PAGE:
FACT: Hearing aids do require an investment, but how much you invest is totally up to you. These days there are many choices including various levels of technology and styles to fit almost any lifestyle and budget. We recommend you find a licensed professional to conduct a thorough evaluation to determine your prescriptive needs and preferences based on your lifestyle. To ensure your satisfaction, most states offer an adjustment period during which you can return your hearing aids for a refund. California mandates 45 days. At Sonus, we provide a full 75 days to be sure we have plenty of time to get your fitting just right. If you’re not totally satisfied, we’ll return 100% of your money within the 75-day trial. It’s that simple.
FICTION: Hearing loss affects only older people.
FACT: People of all ages are affected by hearing loss. It can develop in young children and is becoming more and more common in people from the teenage years to age 40, probably due to an increase in environmental noise. An estimated 60% of people with hearing loss are below retirement age.
FICTION: My doctor would tell me if I had hearing loss or needed hearing aids
FACT: Unfortunately, only 15% of physicians routinely screen their adult patients for hearing loss. Most physicians receive very little, if any, training on hearing loss and treatment options. Also consider that a quiet doctor’s office is an ideal environment for conversation and usually won’t be a problem area for those affected by mild to moderate hearing loss. Hearing loss is easy to miss in quiet situations, especially at early onset.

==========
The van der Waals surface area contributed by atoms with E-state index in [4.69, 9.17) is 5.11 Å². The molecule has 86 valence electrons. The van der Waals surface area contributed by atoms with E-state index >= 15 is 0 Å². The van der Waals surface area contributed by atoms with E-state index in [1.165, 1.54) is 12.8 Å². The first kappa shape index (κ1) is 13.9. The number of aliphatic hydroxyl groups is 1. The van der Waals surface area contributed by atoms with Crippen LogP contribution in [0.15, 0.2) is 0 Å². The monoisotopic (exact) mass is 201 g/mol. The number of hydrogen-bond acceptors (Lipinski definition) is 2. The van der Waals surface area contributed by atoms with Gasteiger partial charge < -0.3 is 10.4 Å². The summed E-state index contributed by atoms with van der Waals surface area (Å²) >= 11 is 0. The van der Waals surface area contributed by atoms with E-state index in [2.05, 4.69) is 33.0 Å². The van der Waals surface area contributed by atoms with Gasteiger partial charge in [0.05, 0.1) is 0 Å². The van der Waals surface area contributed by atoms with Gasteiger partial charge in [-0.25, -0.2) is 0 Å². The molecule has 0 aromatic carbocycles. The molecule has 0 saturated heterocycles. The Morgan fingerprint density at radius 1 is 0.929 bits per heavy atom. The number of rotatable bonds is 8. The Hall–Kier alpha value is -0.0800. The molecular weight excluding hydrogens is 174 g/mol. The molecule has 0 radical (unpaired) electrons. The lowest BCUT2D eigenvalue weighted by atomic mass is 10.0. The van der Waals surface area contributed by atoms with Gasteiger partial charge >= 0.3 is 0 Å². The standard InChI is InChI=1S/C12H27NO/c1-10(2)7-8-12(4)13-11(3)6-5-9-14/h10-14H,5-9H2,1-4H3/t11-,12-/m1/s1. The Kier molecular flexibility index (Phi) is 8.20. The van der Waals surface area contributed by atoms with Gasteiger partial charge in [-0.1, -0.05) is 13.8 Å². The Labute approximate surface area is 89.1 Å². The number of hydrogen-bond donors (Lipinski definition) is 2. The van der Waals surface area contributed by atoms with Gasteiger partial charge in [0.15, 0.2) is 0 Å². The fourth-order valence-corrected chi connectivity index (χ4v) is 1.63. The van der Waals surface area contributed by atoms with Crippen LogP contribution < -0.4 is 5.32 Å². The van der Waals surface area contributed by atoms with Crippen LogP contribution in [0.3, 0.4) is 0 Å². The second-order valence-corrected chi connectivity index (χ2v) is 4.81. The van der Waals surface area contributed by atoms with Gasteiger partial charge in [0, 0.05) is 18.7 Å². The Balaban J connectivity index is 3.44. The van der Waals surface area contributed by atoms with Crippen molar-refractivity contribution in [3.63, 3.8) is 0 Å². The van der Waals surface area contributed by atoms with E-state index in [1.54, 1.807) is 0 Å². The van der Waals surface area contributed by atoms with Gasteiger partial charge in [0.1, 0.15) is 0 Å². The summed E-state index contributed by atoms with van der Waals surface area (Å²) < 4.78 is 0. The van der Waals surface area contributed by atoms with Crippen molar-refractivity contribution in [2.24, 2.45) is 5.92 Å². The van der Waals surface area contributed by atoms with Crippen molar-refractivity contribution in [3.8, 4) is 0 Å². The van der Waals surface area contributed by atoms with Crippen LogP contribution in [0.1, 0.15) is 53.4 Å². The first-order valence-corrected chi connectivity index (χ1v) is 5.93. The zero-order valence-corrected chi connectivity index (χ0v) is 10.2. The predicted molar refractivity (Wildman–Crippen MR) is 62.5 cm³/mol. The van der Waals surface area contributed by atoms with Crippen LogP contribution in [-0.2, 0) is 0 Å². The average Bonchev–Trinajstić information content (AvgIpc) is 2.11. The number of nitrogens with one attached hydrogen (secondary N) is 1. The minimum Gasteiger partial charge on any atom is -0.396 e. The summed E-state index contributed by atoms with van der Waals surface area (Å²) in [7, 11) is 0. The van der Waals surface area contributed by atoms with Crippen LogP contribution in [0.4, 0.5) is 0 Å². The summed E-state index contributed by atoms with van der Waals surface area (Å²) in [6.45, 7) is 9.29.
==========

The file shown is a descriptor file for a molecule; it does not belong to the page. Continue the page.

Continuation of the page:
FICTION: My hearing isn’t that bad. It won’t hurt to wait a while to get help.
FACT: Untreated hearing loss can cause auditory deprivation. The auditory center of the brain needs constant stimulation to remain healthy. If you’re missing any parts of words or environmental sounds, this area of your brain can get lazy and “forget” how to process sounds. This means that when you DO decide to get help, hearing aids won’t help as much as if you’d gotten them sooner. Recent studies have also connected untreated hearing loss to greater risks of Alzheimer’s, dementia, depression and other medical conditions that impact quality of life.
FICTION: My hearing is not the problem. People mumble and talk to fast.